Clinical Pearls in IDD Healthcare provides easy-to-understand and clinically relevant information to clinicians and supporters of people with IDD. The book is centered on “clinical pearls,” which are small bits of free-standing, clinically relevant information based on experience or observation. They are part of the vast domain of experience-based medicine and can be helpful in dealing with clinical problems for which controlled data do not exist.
You will find 1-2 page documents covering 55 health-related conditions commonly seen in people with IDD. Topics include medical causes of adverse behavior, sexuality, quality of life, end-of-life care, dental care, polypharmacy, common preventable cause of illness, aging with IDD, and much more. The guide is used by physicians, supporters, nurses, and family members to gain an understanding of the many health issues that are more common in people with IDD. For family members, it can be helpful for self-education but also as a means to provide concise information to physicians who may appreciate additional clinical details related to IDD healthcare.

Electronic Learning Courses

For clinicians looking to receive additional training in IDD Healthcare, the Curriculum in IDD Healthcare is a web-based Continuing Medical Education-approved eLearning course that teaches the fundamentals of IDD healthcare that were likely not taught in clinical training programs. It’s a 6 module, self-paced course that has been studied and shown to significantly improve clinicians’ clinical confidence in providing healthcare to people with IDD. It’s currently used in medical and nursing schools and by practicing clinicians throughout the United States.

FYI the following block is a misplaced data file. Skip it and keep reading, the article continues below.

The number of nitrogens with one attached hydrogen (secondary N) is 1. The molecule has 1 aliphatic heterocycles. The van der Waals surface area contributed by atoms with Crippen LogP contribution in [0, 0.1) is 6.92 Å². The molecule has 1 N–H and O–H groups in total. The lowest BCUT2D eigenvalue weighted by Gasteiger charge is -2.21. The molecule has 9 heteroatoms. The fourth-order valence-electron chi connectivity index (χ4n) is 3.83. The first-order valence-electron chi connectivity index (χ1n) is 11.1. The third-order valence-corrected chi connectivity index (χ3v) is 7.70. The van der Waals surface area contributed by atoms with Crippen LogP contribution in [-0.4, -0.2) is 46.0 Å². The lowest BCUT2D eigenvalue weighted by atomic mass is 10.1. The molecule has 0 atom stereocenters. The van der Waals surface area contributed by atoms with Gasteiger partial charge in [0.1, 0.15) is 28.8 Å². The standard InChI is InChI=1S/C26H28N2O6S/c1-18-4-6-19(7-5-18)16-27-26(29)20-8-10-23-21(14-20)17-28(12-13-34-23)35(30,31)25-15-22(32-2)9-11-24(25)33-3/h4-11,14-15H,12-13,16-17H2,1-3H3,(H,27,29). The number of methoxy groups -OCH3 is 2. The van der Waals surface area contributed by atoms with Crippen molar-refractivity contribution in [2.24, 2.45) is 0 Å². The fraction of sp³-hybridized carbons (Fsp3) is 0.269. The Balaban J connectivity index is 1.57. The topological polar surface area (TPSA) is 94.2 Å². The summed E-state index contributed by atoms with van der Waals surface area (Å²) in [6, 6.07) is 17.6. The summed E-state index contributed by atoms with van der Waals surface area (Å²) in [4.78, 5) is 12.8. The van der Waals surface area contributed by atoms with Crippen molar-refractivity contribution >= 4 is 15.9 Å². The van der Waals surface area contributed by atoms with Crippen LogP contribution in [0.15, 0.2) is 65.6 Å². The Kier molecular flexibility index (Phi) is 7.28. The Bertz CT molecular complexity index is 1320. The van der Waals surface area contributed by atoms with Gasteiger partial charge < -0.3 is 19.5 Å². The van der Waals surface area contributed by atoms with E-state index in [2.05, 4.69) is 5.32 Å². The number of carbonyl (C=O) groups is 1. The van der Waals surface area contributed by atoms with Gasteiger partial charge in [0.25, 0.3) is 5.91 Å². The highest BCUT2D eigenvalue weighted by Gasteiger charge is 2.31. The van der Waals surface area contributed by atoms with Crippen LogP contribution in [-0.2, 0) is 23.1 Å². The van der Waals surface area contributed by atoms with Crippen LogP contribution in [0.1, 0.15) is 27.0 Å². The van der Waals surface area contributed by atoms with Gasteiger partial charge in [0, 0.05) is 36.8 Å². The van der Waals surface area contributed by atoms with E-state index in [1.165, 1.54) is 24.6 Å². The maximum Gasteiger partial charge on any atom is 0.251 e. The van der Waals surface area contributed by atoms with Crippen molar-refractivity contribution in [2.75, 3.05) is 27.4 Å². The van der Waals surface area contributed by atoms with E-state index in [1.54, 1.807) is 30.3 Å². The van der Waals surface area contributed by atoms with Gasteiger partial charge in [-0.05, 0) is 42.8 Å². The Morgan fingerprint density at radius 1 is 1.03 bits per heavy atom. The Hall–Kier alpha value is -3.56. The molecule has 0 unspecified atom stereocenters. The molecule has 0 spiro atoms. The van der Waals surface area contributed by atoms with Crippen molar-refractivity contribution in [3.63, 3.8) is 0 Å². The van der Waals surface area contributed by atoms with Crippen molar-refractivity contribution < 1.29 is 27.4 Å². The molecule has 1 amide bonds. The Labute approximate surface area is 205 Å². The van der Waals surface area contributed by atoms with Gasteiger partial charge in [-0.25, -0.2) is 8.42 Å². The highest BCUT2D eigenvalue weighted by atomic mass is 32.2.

The Fatal Five eLearning courses are excellent programs that teach learners about the top preventable causes of illness and death in people with IDD. The specific topics covered in these 7-module courses include discussions about aspiration, dehydration, seizures, bowel obstruction, sepsis, and gastroesophageal reflux, as well as a discussion on knowing when to act to avoid serious complications. The Fatal Five Fundamentals is geared to teach direct support professionals and family members about these topics. The Fatal Five Advanced course teaches about the same conditions at a more clinical level, which is great for nurses.



Special Olympics has a webpage dedicated to health resources for people with IDD. Topics include Health Promotion, Fitness, Health Smiles (dentistry), and many other health and wellness resources.
The Eunice Kennedy Shriver National Institute of Child Health and Human Development has an extensive list of IDD health resources for patients, healthcare providers, and researchers. You’ll find general and condition-specific information, including links to related entities such as the Association for University Centers on Disabilities.